Have you always wanted to be a writer?
Since I was about eight years old. Going to the library and learning I could actually TAKE BOOKS HOME was a life changer. I gobbled up books – picture books, storybooks, mysteries, biographies. I loved reading about far-flung places like Scotland, San Francisco, Japan. One rainy, boring Sunday I took some typing paper (we still used typewriters in those days) and folded it into quarters. I wrote a story on the pages, illustrated it, stapled it all together, and my dad, God bless him, bought it from me for fifty cents. My career as a writer began.
I’m a fan of everything Jane Austen. I’m amazed at how you’ve taken her world and used it to craft a modern-day mystery series around it. What a great idea! Tell us a little bit about your book. What is the title?
Pride, Prejudice, and Peril is my first cozy mystery for Berkley. I fell in love with murder mysteries when I read my first Nancy Drew book, “The Quest of the Missing Map,” and have long admired Jane Austen, particularly her novel, Pride and Prejudice. I combined both to create a series about an English professor/Jane Austen scholar, Phaedra Brighton, who teaches at a small liberal arts college near Charlottesville, Virginia. She becomes a reluctant amateur sleuth when her newly-married best friend is accused of killing her husband. There’s also a Mr. Darcy in the mix—the newest member of the faculty, Professor Mark Selden. He’s an Oxford-educated professor of Comparative Literature, a Shakespearean scholar, British…and in Phaedra’s opinion, woefully lacking in appreciation of Austen.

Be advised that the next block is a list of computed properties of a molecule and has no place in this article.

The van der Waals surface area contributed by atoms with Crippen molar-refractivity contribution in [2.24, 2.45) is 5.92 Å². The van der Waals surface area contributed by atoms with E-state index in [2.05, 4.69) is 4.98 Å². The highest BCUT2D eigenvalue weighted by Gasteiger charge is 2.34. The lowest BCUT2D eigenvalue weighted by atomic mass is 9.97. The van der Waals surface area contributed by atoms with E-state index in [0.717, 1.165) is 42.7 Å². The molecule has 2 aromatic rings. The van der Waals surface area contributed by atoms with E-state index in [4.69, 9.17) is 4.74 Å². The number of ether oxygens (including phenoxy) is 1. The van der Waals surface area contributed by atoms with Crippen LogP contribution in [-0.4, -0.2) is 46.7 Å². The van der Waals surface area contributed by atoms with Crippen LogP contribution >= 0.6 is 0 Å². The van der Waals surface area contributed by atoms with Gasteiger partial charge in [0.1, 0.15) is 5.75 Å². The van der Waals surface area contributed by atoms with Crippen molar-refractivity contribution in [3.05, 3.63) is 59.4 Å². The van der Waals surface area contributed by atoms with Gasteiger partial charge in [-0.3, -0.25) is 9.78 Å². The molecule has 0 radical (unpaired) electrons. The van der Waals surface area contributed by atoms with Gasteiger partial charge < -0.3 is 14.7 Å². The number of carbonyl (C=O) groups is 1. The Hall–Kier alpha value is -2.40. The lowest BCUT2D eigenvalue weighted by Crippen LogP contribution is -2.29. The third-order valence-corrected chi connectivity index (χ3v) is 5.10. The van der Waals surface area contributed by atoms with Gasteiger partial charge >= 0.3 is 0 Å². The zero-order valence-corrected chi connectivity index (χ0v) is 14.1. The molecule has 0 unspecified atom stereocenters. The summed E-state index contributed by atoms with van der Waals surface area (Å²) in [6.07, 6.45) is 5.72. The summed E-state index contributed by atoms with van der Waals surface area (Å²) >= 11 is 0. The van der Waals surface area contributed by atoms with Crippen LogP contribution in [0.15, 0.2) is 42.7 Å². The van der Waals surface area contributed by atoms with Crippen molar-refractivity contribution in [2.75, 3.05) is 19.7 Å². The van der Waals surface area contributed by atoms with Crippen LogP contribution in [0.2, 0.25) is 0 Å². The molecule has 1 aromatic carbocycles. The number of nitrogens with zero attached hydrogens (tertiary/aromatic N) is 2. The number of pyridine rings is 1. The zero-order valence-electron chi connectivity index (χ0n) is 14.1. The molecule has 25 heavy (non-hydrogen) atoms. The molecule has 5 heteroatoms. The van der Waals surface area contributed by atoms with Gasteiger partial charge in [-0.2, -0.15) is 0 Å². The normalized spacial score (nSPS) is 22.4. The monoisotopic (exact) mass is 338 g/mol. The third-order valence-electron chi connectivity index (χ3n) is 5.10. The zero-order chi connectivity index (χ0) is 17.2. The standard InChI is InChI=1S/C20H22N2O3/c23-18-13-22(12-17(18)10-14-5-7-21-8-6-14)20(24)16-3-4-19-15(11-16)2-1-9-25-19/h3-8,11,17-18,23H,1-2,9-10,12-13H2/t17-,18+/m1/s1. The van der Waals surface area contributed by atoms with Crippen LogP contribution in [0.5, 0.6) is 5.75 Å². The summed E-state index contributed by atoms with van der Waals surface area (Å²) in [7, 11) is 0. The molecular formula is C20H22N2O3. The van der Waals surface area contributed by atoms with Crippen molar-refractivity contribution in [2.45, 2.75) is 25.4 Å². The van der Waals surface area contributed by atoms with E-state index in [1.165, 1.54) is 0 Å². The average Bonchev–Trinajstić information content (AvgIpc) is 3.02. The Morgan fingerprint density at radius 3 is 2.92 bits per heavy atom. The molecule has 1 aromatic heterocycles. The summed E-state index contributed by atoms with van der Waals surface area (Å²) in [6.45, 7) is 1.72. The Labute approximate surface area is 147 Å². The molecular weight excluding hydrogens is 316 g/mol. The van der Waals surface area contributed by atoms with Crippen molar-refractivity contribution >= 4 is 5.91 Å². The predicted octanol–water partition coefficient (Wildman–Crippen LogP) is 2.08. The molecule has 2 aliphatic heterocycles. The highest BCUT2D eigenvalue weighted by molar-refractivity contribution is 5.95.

Since you’ve written more than one novel, which is your favorite? Let us know what they are about. Pay particular attention to your most recent book and/or your first book:
I think the answer, for most authors, is the most recent book we’ve written. Which for me means A Murderous Persuasion, book number two in my Jane Austen Tea Society mysteries. In her second outing, Professor Phaedra Brighton hosts an immersive Jane Austen murder mystery week at her aunt Wendy’s bed and breakfast. The theme is Persuasion and the murder victim is fictional – until one of the guests is found dead in the herbaceous border. Regency author Harriet Overton was pedantic, opinionated, and widely disliked, so there are suspects aplenty . . . among them Phaedra’s own aunt, Wendy.